This video looks at some of the new C# 7 enhancements with constants for binary values and formatting.
[Narrator] There are two improvements that have been made to constants in C Sharp 7. The improvements are the ability to create binary constants, and also to format numeric constants. So I'm going to open up the FeatureValueConverter, and this is under OldCars, Converters, FeatureValueConverter. Let's scroll down a little bit so we can see the convert method starting on line 10. We can see a bitwise operation being used on the integer value passed in. In the value converter, we are building a string based on the bitwise comparison with the value being passed in and a constant in the FeatureConstants class.
We know that under the covers, this code is doing comparison to see if some of the integers' bits in particular positions are set in the same places as the bits in the constant. Let's take a look at those values, and see what is store there. So I'm going to look at Constants, and FeatureConstants. Here are the definitions for constants used in the bitwise operation: zero, one, two, four, eight, 16, 32, 64. The numeric sequence is obvious, but it does mask what the bitwise operation is doing under the hood.
This is why many people prefer using explicit binary values. Let's convert to binary values instead. So here we have zero. I can switch that to zero b, and I'm going to put after that eight zeroes. Zero b is the prefix for a binary constant. We started with an integer zero, and that being equivalent to all zeroes on a binary level is obvious. Let's go ahead and replace the rest of the values.
I'm going to copy this here. And push this in right here, and this is actually one here, for replacing the one. Let's space it out so it's obvious what's happening. And we'll do the same with the two, and it's actually the second position that's changed, and space that back out. And here we're just counting out in binary and putting in the proper values for each of these, and as you can see as I go down, we're lining up where the ones appear in the underlying binary expression.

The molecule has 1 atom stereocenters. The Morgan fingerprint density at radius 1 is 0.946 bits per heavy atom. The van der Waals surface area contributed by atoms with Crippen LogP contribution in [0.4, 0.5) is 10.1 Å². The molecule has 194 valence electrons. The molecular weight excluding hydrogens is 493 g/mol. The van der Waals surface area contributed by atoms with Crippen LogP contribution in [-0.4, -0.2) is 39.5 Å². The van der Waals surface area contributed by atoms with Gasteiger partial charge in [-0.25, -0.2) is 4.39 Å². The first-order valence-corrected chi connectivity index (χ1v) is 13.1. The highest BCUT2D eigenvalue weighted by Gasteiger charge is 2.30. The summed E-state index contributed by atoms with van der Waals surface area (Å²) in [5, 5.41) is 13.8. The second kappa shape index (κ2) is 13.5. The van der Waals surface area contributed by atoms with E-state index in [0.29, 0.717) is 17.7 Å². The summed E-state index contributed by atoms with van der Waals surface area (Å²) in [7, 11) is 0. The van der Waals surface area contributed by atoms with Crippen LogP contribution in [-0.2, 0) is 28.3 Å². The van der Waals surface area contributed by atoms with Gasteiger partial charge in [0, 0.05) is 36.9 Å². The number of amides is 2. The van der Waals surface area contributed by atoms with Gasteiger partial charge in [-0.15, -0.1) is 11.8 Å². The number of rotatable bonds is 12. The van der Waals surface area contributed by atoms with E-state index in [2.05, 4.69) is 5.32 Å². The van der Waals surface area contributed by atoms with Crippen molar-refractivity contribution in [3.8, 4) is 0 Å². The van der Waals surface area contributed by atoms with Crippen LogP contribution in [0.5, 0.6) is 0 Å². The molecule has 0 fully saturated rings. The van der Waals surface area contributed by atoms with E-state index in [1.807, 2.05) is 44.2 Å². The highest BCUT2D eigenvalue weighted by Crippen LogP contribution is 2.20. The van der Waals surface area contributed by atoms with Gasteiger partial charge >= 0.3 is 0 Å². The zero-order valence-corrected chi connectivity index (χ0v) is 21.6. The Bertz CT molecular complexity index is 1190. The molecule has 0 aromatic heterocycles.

Now this is making the bitwise operation a little more clear on exactly what it's comparing here. And here we'll fix the last one up. And that's actually binary 64. And here now we can see exactly what's going on underneath the hood. A bitwise check to see if a value contains the values for radio and automatic transmission will be a number where the two right-most digits are one.
So for example, if I had a binary representation, and let's just take this a put the number here, of this. That would indicate that it has a radio, and automatic. And let me delete that. One thing you may have noticed is that while I was coding out the zeroes, to put one in the right spot it was difficult due to the amount of zeroes involved. We can now format to make this easier. We can place an underscore anywhere in a numeric constant to make it easier to read.
Our binary numbers are eight digits long. Let's make a separator between the first four bits and the second four. So I'll continue down just like that. And now it's a little easier to read these numbers than it had been. With the underscore in place, it is easier to mentally process the position of where the ones are in the string of zeroes. We can do similar formatting with any numeric constant. Let's add a constant for the US population, which at the time of doing this class, is around 323.95 million.
So let's add that constant in, and what we might be able to do with it now, so we'll go Public, and Constant, and that will also be an int, and it will be the US population. And we said that US population was 323 million, 950 thousand, just like that. And that's relatively easy to read. The underscore can be used as needed to enhance the readability of your values. The underscore can be used in numeric constants that contain decimal values, like doubles or floats.
It can be placed before or after a decimal place. It could be used to delineate the decimal places in a long constant for Pi. The changes to C Sharp to numeric constants enhance the maintainability of your applications by adding binary constants, as well as making long numeric values easier to read.
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